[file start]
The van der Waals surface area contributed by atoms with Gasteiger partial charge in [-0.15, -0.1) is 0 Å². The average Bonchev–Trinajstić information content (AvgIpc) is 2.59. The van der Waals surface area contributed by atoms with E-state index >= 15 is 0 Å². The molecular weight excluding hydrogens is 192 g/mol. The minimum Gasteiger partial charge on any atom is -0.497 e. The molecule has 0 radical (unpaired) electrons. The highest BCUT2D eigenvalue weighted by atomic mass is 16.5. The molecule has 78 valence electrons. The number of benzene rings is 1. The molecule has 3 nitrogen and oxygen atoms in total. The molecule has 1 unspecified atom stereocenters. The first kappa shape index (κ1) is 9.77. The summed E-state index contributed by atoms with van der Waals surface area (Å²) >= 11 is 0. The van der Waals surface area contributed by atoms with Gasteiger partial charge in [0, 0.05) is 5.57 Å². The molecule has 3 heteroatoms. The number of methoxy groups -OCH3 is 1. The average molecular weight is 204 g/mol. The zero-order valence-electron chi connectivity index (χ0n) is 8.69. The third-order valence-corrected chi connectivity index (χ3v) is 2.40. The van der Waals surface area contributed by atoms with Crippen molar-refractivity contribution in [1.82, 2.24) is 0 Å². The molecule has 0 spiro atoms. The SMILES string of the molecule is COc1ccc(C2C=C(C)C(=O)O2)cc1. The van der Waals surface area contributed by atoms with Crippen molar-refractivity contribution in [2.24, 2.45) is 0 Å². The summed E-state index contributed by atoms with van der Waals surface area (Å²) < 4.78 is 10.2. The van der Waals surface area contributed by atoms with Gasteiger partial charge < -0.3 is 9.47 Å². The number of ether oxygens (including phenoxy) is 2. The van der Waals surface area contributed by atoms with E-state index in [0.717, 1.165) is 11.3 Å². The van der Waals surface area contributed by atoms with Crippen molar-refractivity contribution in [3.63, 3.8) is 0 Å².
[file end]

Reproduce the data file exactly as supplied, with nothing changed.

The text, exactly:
The van der Waals surface area contributed by atoms with Gasteiger partial charge in [-0.15, -0.1) is 0 Å². The average Bonchev–Trinajstić information content (AvgIpc) is 2.59. The van der Waals surface area contributed by atoms with E-state index >= 15 is 0 Å². The molecular weight excluding hydrogens is 192 g/mol. The minimum Gasteiger partial charge on any atom is -0.497 e. The molecule has 0 radical (unpaired) electrons. The highest BCUT2D eigenvalue weighted by atomic mass is 16.5. The molecule has 78 valence electrons. The number of benzene rings is 1. The molecule has 3 nitrogen and oxygen atoms in total. The molecule has 1 unspecified atom stereocenters. The first kappa shape index (κ1) is 9.77. The summed E-state index contributed by atoms with van der Waals surface area (Å²) >= 11 is 0. The van der Waals surface area contributed by atoms with Gasteiger partial charge in [0, 0.05) is 5.57 Å². The molecule has 3 heteroatoms. The number of methoxy groups -OCH3 is 1. The average molecular weight is 204 g/mol. The zero-order valence-electron chi connectivity index (χ0n) is 8.69. The third-order valence-corrected chi connectivity index (χ3v) is 2.40. The van der Waals surface area contributed by atoms with Crippen molar-refractivity contribution in [1.82, 2.24) is 0 Å². The molecule has 0 spiro atoms. The SMILES string of the molecule is COc1ccc(C2C=C(C)C(=O)O2)cc1. The van der Waals surface area contributed by atoms with Crippen molar-refractivity contribution in [2.24, 2.45) is 0 Å². The summed E-state index contributed by atoms with van der Waals surface area (Å²) < 4.78 is 10.2. The van der Waals surface area contributed by atoms with Gasteiger partial charge < -0.3 is 9.47 Å². The number of ether oxygens (including phenoxy) is 2. The van der Waals surface area contributed by atoms with E-state index in [0.717, 1.165) is 11.3 Å². The van der Waals surface area contributed by atoms with Crippen molar-refractivity contribution in [3.63, 3.8) is 0 Å².